THE RELATIONSHIP BETWEEN PREDICTOR TASK PERFORMANCE AND NAVIGATIONAL TACTILE MAP USE
A.K. Lobben1, M.M. Lawrence1, S. Fickas2
1 - University of Oregon, Department of Geography
2 - University of Oregon, Department of Computer and Information Science
This abstract summarizes a methodology/experimental design paper. We contend that links may be developed between cognitive map-based research that has been conducted with sighted subjects and applied to similar research with blind subjects. While cartographers are still beginning to understand not only the tasks, but also the strategies and abilities associated with navigational map reading, very few of the results (or even the methods) have been applied to tactile map research.
We hypothesize that a link can be found between (a) predictor tasks and (b) map reading for the blind population. In our experiment, designed to test this hypothesis, several tasks are developed and identified as predictor tasks. The methodology includes administering a battery of in-laboratory and in-environment tests. Subjects perform these tests as well as a navigational (validation) exercise. Results are analyzed between predictor test performance and navigational exercise results. We expect the analysis of these results will reveal relationships between predictor variables, themselves, and relationships between predictor variables and overall navigational map reading. Predictor tasks are grouped in three categories: general spatial abilities tasks, map use tasks, and navigation tasks.
Geometric object rotation (a general spatial abilities task) has been shown in previous studies to be a potential predictor of map rotation strategy, though, not a predictor of navigational map reading performance. However, while a person’s ability to mentally rotate a map may not be a significant predictor in sighted map user experiments, the relationship between rotation and navigational map reading by blind map navigators is not known. Moreover, rotating Braille text has been shown to pose complications with tactile maps, diagrams, and text displays. These complications are not found in research involving sighted map users.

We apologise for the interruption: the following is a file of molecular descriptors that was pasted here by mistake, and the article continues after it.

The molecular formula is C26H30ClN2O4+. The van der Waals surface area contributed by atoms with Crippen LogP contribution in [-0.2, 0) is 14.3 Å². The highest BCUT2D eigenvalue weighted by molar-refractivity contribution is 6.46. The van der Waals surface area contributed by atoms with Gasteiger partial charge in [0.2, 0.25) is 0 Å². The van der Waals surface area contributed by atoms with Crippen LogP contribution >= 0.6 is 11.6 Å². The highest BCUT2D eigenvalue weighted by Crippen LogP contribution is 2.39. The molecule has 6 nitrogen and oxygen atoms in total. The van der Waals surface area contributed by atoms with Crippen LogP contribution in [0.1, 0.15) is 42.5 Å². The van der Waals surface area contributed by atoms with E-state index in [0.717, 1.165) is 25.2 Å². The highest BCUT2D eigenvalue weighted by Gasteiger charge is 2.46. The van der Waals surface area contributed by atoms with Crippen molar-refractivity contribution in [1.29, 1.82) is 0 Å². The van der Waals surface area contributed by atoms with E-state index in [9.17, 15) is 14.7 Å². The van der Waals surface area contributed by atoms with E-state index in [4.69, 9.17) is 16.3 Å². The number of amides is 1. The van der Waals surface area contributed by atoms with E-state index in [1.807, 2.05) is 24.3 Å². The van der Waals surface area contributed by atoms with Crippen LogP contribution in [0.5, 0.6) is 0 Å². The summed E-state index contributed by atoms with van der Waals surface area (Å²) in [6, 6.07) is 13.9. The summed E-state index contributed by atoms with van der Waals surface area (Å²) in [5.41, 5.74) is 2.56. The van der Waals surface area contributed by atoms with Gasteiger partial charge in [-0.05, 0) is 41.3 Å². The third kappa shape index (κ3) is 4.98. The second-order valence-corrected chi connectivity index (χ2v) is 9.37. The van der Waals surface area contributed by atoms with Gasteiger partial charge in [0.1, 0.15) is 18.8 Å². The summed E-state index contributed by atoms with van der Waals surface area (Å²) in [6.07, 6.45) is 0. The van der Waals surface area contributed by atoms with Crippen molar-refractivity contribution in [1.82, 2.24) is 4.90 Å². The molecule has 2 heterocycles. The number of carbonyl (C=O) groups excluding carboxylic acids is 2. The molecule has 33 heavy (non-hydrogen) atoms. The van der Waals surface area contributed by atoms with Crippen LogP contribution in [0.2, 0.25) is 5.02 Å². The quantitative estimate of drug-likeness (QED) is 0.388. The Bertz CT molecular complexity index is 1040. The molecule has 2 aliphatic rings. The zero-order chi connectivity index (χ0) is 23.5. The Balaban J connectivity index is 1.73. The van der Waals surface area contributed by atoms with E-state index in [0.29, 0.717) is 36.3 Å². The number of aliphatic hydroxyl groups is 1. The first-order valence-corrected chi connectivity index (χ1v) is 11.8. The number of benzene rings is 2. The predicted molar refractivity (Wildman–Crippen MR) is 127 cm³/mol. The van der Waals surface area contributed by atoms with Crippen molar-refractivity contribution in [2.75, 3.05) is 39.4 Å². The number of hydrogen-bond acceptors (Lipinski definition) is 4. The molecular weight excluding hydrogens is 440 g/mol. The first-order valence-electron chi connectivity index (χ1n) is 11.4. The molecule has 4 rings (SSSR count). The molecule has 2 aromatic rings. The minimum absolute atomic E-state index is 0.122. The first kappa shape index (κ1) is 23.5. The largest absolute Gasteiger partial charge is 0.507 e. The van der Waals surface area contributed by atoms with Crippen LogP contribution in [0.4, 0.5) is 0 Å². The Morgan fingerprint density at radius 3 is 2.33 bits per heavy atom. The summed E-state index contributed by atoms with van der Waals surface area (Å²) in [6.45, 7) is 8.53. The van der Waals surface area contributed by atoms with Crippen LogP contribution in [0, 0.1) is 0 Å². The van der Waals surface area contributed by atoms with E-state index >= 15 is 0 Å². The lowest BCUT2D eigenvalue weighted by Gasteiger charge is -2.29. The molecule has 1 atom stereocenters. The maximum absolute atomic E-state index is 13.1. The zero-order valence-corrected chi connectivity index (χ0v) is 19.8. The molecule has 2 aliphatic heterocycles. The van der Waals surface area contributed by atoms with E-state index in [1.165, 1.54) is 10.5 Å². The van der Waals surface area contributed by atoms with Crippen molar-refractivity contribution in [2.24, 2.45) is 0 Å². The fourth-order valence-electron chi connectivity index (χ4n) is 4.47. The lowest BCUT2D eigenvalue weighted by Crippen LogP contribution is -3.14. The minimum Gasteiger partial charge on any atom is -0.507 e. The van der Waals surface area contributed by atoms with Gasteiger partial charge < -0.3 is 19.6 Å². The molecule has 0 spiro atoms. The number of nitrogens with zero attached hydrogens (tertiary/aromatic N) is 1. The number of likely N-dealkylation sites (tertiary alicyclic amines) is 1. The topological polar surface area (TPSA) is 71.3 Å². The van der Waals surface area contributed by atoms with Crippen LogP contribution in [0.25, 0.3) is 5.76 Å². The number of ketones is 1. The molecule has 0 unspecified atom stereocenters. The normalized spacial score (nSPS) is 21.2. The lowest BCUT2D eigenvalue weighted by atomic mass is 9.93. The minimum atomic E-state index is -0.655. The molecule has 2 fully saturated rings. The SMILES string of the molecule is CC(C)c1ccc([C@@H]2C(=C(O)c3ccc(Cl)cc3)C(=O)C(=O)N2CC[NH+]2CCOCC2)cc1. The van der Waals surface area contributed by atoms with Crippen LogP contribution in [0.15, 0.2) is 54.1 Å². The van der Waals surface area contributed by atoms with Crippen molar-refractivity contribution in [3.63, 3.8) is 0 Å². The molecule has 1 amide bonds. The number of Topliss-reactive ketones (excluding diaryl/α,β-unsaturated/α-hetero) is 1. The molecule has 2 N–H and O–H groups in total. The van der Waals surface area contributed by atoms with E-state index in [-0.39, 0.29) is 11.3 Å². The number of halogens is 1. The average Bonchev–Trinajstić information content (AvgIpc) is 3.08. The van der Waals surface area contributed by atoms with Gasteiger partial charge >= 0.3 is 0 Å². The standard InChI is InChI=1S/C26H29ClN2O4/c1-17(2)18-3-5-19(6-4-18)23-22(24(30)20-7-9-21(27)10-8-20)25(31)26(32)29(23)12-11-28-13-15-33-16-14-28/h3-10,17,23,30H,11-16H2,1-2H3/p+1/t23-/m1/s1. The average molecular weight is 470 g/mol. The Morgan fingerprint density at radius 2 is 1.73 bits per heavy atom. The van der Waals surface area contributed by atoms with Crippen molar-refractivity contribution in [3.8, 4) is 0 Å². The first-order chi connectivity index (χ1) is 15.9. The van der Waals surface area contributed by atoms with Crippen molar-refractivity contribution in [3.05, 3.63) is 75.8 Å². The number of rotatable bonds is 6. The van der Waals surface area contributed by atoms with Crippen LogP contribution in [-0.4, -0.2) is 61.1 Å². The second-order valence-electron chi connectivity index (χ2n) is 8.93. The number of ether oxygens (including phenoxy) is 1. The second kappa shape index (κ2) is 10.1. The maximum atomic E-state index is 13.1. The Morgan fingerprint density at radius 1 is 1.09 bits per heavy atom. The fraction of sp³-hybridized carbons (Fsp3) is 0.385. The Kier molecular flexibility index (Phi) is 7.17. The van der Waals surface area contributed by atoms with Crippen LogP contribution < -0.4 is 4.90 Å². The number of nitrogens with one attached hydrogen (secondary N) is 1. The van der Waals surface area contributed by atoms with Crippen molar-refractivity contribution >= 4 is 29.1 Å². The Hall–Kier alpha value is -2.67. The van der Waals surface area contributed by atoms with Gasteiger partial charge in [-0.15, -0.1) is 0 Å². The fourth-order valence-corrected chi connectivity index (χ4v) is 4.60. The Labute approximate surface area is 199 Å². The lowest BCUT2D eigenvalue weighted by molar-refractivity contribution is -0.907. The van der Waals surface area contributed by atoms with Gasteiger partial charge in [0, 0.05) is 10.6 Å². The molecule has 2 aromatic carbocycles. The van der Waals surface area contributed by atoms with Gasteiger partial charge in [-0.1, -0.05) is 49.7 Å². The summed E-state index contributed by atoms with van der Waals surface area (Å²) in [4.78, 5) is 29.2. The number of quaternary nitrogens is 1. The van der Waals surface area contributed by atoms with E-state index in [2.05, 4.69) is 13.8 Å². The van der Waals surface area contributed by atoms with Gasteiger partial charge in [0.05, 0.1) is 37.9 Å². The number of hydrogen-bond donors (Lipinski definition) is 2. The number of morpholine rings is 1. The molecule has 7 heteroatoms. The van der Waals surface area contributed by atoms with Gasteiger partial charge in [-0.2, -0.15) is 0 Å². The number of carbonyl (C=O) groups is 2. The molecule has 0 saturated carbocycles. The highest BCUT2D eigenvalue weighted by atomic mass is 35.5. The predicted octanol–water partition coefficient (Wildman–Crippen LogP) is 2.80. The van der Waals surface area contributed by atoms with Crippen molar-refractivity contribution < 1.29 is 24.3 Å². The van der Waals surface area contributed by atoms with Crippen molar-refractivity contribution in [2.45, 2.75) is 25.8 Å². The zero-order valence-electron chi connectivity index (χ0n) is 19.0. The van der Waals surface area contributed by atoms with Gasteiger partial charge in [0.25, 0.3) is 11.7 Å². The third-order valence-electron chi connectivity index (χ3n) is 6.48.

The second category is map use tasks. When administered in-laboratory, they typically include estimates of distance and direction. In addition, pre- and post in-field navigation tests of spatial (map) memory are considered. These memory assessments gauge not only the influence of spatial memory on navigational map reading performance, but also reveal the affects of active environmental navigation on spatial memory.
The final category is navigation tasks. These tasks are performed in the environment while actively navigating and include, again, the traditional distance and direction estimates as well as self-location tasks. In previous research with sighted navigators, the strongest predictor of overall navigational map reading was self-location or the ability to identify their location on a map and the direction they are facing.